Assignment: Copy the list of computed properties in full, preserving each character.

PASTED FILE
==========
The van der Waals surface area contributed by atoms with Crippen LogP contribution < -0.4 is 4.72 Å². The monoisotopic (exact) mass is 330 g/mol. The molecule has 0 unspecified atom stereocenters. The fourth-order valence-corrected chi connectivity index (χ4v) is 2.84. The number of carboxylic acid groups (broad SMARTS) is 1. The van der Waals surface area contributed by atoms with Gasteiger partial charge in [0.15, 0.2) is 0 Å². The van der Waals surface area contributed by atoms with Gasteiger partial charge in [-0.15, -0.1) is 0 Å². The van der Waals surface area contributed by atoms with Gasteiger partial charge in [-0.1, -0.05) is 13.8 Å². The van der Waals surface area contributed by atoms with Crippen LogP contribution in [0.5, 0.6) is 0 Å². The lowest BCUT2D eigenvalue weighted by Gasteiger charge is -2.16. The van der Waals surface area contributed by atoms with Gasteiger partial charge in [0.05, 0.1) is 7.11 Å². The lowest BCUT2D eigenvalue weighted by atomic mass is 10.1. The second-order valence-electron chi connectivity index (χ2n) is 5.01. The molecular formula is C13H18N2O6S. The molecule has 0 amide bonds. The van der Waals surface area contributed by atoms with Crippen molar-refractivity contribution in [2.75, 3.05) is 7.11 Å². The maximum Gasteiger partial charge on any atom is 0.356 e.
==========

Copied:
The van der Waals surface area contributed by atoms with Crippen LogP contribution < -0.4 is 4.72 Å². The monoisotopic (exact) mass is 330 g/mol. The molecule has 0 unspecified atom stereocenters. The fourth-order valence-corrected chi connectivity index (χ4v) is 2.84. The number of carboxylic acid groups (broad SMARTS) is 1. The van der Waals surface area contributed by atoms with Gasteiger partial charge in [0.15, 0.2) is 0 Å². The van der Waals surface area contributed by atoms with Gasteiger partial charge in [-0.15, -0.1) is 0 Å². The van der Waals surface area contributed by atoms with Gasteiger partial charge in [-0.1, -0.05) is 13.8 Å². The van der Waals surface area contributed by atoms with Crippen LogP contribution in [0.5, 0.6) is 0 Å². The lowest BCUT2D eigenvalue weighted by Gasteiger charge is -2.16. The van der Waals surface area contributed by atoms with Gasteiger partial charge in [0.05, 0.1) is 7.11 Å². The lowest BCUT2D eigenvalue weighted by atomic mass is 10.1. The second-order valence-electron chi connectivity index (χ2n) is 5.01. The molecular formula is C13H18N2O6S. The molecule has 0 amide bonds. The van der Waals surface area contributed by atoms with Crippen molar-refractivity contribution in [2.75, 3.05) is 7.11 Å². The maximum Gasteiger partial charge on any atom is 0.356 e.